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posted by janrinok on Tuesday August 10, @11:12PM   Printer-friendly [Skip to comment(s)]
from the bright-idea dept.

New “Glowworm attack” recovers audio from devices’ power LEDs:

Researchers at Ben-Gurion University of the Negev have demonstrated a novel way to spy on electronic conversations. A new paper released today outlines a novel passive form of the TEMPEST attack called Glowworm, which converts minute fluctuations in the intensity of power LEDs on speakers and USB hubs back into the audio signals that caused those fluctuations.

Although the fluctuations in LED signal strength generally aren't perceptible to the naked eye, they're strong enough to be read with a photodiode coupled to a simple optical telescope. The slight flickering of power LED output due to changes in voltage as the speakers consume electrical current are converted into an electrical signal by the photodiode; the electrical signal can then be run through a simple Analog/Digital Converter (ADC) and played back directly.

Researcher's web page which has links to: download the paper, download pictures, and to play test samples and resulting captures.


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  • (Score: 3, Funny) by SomeGuy on Tuesday August 10, @11:38PM (1 child)

    by SomeGuy (5632) on Tuesday August 10, @11:38PM (#1165621)

    So that's the real reason "modern" electronics have blazing bright blue LEDs on them. And "modern" PC cases are covered with an entire rainbow of them for more bandwidth. Not just because consumertards love them.

    • (Score: 0) by Anonymous Coward on Tuesday August 10, @11:53PM

      by Anonymous Coward on Tuesday August 10, @11:53PM (#1165623)

      All about the glowies, Terry A Davis knew!

  • (Score: 0) by Anonymous Coward on Wednesday August 11, @12:17AM (1 child)

    by Anonymous Coward on Wednesday August 11, @12:17AM (#1165627)

    Can't they just use their Intel IME to access the data?

    • (Score: 0) by Anonymous Coward on Wednesday August 11, @01:02AM

      by Anonymous Coward on Wednesday August 11, @01:02AM (#1165635)

      It's always good to have a backup.

  • (Score: 2, Interesting) by Anonymous Coward on Wednesday August 11, @12:18AM (4 children)

    by Anonymous Coward on Wednesday August 11, @12:18AM (#1165628)

    This same technique works with old analog modems that have TX/RX LEDs on them. ISTR that some network switches are also vulnerable, if a bit more fussy., and that there was research done on older hard drives that had built in activity lights. In all of those cases the offending LED was wired directly to the data line while this is an actual side band attack but the interception technique is the same.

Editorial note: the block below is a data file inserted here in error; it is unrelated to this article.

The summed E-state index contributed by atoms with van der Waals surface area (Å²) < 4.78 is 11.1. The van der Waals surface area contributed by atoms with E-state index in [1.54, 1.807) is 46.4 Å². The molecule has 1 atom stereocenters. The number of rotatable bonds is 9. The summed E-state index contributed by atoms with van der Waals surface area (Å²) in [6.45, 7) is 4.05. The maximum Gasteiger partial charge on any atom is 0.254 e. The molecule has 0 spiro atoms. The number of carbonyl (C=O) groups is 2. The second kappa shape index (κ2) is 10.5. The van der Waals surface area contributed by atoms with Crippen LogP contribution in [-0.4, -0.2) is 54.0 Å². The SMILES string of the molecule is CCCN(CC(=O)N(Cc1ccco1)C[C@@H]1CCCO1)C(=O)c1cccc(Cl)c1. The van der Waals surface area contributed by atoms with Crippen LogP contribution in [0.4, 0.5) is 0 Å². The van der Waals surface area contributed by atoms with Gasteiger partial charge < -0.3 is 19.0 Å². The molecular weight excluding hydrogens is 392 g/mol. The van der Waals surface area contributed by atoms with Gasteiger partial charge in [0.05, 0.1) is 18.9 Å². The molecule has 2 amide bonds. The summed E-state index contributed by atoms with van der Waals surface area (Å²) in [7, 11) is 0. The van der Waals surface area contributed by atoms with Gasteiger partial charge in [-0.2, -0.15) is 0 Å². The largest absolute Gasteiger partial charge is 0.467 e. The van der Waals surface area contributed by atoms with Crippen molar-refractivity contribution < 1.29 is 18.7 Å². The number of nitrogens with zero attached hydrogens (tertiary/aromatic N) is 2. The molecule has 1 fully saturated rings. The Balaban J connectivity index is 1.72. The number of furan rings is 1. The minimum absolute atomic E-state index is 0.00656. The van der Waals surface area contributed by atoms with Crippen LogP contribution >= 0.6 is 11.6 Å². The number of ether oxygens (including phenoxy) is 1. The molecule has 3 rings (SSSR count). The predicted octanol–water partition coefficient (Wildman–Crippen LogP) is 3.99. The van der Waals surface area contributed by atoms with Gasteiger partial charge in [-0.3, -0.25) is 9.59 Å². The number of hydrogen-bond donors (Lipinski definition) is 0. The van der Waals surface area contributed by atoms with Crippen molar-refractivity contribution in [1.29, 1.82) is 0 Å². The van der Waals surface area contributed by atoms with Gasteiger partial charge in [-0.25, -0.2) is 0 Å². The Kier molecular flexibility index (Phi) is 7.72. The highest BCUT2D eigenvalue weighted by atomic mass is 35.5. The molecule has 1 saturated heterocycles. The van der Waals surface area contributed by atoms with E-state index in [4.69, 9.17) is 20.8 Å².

• (Score: 2, Interesting) by GreatScott2001 on Wednesday August 11, @01:21AM (3 children)

      by GreatScott2001 (14964) on Wednesday August 11, @01:21AM (#1165637) Journal

      So the absence of blinky lights on USB devices doesn't make you safe?

      Taking stock here:
      From the front, you can see the master power LED, and a master disk activity LED. There are more than 1 disks hooked to that activity indicator.
      From the back, you can see the glow from LEDs on each of two ethernet plugs - you can't see the lights directly unless you're lying on the floor within about 10 or 12 feet. Is such a machine vulnerable?

      • (Score: 1, Informative) by Anonymous Coward on Wednesday August 11, @02:42PM

        by Anonymous Coward on Wednesday August 11, @02:42PM (#1165747)

        On modern computers the power LED is powered by the master power management controller on the motherboard. It shouldn't be connected to anything sensitive but it could reveal sudden changes in system power draw. Power supply acoustic noise already reveals this to a finer degree but isn't very useful.
        The master disk activity LED isn't wired directly to the hard drive's write circuit like was common for individual drive activity lights back in the 80's, so it is safe.
        The Ethernet activity lights are possible exfiltration points depending on how they are wired. If they maintain a steady blink rate while the line is at full load then they aren't directly wired to the line and should be okay. This is easy to test: Just transfer a large file over the network. If the light maintains a steady blink rate then it is fine.